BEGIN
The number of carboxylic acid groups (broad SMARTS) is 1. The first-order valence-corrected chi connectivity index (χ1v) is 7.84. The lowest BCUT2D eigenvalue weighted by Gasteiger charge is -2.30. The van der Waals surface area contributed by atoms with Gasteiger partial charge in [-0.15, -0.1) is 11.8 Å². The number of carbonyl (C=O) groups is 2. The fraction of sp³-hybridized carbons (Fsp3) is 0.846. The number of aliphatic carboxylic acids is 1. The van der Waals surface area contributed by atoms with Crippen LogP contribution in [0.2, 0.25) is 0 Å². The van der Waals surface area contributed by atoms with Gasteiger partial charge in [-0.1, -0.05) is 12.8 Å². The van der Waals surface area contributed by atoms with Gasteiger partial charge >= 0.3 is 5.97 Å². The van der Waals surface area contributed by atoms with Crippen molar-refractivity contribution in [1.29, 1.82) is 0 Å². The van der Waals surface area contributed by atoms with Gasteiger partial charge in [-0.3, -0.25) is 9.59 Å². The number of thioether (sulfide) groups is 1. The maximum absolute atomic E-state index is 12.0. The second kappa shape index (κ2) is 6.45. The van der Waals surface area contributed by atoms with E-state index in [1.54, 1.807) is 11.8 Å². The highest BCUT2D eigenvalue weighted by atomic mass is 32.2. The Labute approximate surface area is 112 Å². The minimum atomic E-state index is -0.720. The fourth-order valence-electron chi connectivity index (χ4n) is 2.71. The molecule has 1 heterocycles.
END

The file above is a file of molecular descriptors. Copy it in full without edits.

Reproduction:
The number of carboxylic acid groups (broad SMARTS) is 1. The first-order valence-corrected chi connectivity index (χ1v) is 7.84. The lowest BCUT2D eigenvalue weighted by Gasteiger charge is -2.30. The van der Waals surface area contributed by atoms with Gasteiger partial charge in [-0.15, -0.1) is 11.8 Å². The number of carbonyl (C=O) groups is 2. The fraction of sp³-hybridized carbons (Fsp3) is 0.846. The number of aliphatic carboxylic acids is 1. The van der Waals surface area contributed by atoms with Crippen LogP contribution in [0.2, 0.25) is 0 Å². The van der Waals surface area contributed by atoms with Gasteiger partial charge in [-0.1, -0.05) is 12.8 Å². The van der Waals surface area contributed by atoms with Gasteiger partial charge >= 0.3 is 5.97 Å². The van der Waals surface area contributed by atoms with Crippen molar-refractivity contribution in [1.29, 1.82) is 0 Å². The van der Waals surface area contributed by atoms with Gasteiger partial charge in [-0.3, -0.25) is 9.59 Å². The number of thioether (sulfide) groups is 1. The maximum absolute atomic E-state index is 12.0. The second kappa shape index (κ2) is 6.45. The van der Waals surface area contributed by atoms with E-state index in [1.54, 1.807) is 11.8 Å². The highest BCUT2D eigenvalue weighted by atomic mass is 32.2. The Labute approximate surface area is 112 Å². The minimum atomic E-state index is -0.720. The fourth-order valence-electron chi connectivity index (χ4n) is 2.71. The molecule has 1 heterocycles.